Good morning and greetings, sports fans. April showers and May flowers, like my once perfect eyesight, are now history. I can still remember the day I realized I needed some cheater glasses. I blame it on the lemon chicken.

I was sitting inside a darkened room at O’mei, a restaurant on the westside of Santa Cruz that has been serving Chinese provincial cuisine with an understated elegance since 1979. For people in the know, it’s the best Chinese food in town. The only problem was that every time I walked out of the place, I was left wanting more.

But why point fingers? As my favorite Swami Tejomayananda once said, “If your heart is full, you don’t feel that hungry.”

Now I could have ordered more food and come away with a fuller belly, but at the time, my digestive tract was more suited for the all-you-can-eat Chinese buffets, where I rarely left not totally satiated.

Back in the 80′s, these noon time feasts were always a Friday tradition, as we would roll out to the Mandarin Palace on a search and destroy mission, intent on devouring anything and everything that came down the pike. Egg rolls, pot stickers, fried rice, Condoleezza rice, beef and broccoli, cashew chicken, shrimp toast, french toast, chow fun, spare ribs, mu shu and grits, along with enough sweet and sour sauce to fill Lake Tahoe.

Back in those crab rangoon days, I was counting cream cheese filled won tons rather than carbs. The cooks would come out and fill the display trays. We would immediately empty them and eagerly anticipate the next round. It was the circle of life.

Or as the old Chinese proverb goes, “A peasant must stand a long time on a hillside with his mouth open before a roast duck flies in.”

Anyway, to make a long story shorter, I was trying to read the menu but I couldn’t tell if it was beef with baby corn or corn beef. One of the gentlemen at the table pulled out of pair of cheater glasses and before you could say, “red chili dumplings,” it all became clear. I had seen the light. Help was on the way.

Anyway, April started out in fine fashion, as the first round of the NBA playoffs got underway and were beyond fantastic. Everybody talks about the greatness of March Madness and college hoops, but this was full blown April insanity.

The opening round were all best-of-7 series, which means you have to win four times to advance. That leaves lots of time to sit around recapping the action and anticipating the what happens next.

The first round matchups featured San Antonio-Dallas, Oklahoma City-Memphis, LA Clippers-Golden State and Houston-Portland. Eight solid, exciting NBA teams. All wanted to move on in their quest for an NBA championship.

Turned out, three of the four series went the full seven games, while the fourth went six. Every night there was a game going down to the wire, and better yet, eight overtime contests, which is just a hoop dream. This was a two week stretch of wall-to-wall excitement, with fantastic finishes as the excitement kept building as the series moved along.

It was basketball heaven, as the first weekend in May brought us to the deciding game seven action. Then it was on to the semi-finals and then the conference finals. Now we are back to a rematch of last year’s finalists, which features the Miami Heat, led by the best player on the planet, LeBron James, who are gunning for their third straight championship and the San Antonio Spurs, who are seeking redemption for a title they had within their grasp last season but let slip away.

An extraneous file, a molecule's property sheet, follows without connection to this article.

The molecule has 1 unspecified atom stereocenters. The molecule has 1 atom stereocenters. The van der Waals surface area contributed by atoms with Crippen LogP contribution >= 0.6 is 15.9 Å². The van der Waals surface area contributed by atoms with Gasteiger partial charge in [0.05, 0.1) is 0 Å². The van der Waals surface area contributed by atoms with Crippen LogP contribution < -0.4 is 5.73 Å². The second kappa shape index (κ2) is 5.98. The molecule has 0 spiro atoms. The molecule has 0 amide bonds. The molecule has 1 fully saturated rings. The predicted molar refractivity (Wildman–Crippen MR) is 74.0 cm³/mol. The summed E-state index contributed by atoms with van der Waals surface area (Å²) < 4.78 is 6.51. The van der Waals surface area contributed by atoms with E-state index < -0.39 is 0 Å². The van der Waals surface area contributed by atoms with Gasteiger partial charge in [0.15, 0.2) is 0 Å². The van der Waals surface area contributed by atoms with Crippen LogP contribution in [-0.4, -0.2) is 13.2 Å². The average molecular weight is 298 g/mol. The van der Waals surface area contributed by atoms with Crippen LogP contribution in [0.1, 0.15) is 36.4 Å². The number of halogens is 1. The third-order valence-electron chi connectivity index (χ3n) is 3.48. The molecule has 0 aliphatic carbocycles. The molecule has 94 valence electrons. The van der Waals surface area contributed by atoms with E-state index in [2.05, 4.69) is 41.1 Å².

But as May brought joy, it also drew pain, as tragedy struck when a crazed madman slaughtered six students in a rampage in Isle Vista, which borders the UC Santa Barbara campus. The six killed were all UCSB students. None needed to die.

My son, a sophomore at UCSB, was there that night in the area where the shootings took place. For not some sort of fate, he could easily have been out on the street when the bullets were flying and never would have known what hit him.

Turns out, he knew three of the students who were slain, which is three more than needed in anyone’s lifetime. Jason has seen other friends and classmates die. It seems strange, as when I was growing up, I can’t remember anyone dying, except my dreams of playing in the NBA.

The shootings hit a little too close to home. When I saw the video of Richard Martinez, the father of Chris Martinez, who was shot and killed as he walked into a deli, his pain, grief and anger was heartbreaking. If Jason had decided to go out for some dessert, that easily could have been me being the new poster Dad for our latest national tragedy.

So this Memorial Day weekend was memorable, but for all the wrong reasons. Jason’s life is now back to semi-normal, as as he is studying like a maniac for finals. The Isle Vista shooting are fading out of the national news cyle, replaced by other disasters around the globe.

But will this insanity ever end? We have gun and mental health issues that are out of control. Parents should not have to bury their children.

On today’s photo front, we are returning to Lighthouse Point on the evening of January 21. There was a lovely sunrise that morning, so this was a day that I took a double dip on the digital frontier. As you can see, the swell was up, as the waves had been pumping since dawn’s first light. They continued to roll in at Its Beach as the sun set, which delighted everyone who had gathered along the edge to take in the evening’s hazy festivities.

No late night humor this week so I’ll go with a couple of jokes.

A woman has twins, and gives them up for adoption. One of them goes to a family in Egypt and is named ‘Amal.’ The other goes to a family in Spain, they name him Juan’. Years later; Juan sends a picture of himself to his mum. Upon receiving the picture, she tells her husband that she wished she also had a picture of Amal. Her husband responds, ”But they are twins. If you’ve seen Juan, you’ve seen Amal.”

A turtle was walking down a street in New York and suddenly got mugged by few snails. A policeman arrives to investigate the matter and asks the turtle, “Could you please explain to us about the incident.” The turtle not knowing what to say, replies, “I don’t remember. It happened so fast.”

So that’s our first blast for June. We’ll catch you coming up big down the stretch and leading your team in the quest of another championship. Aloha, mahalo and later, Tim Duncan fans.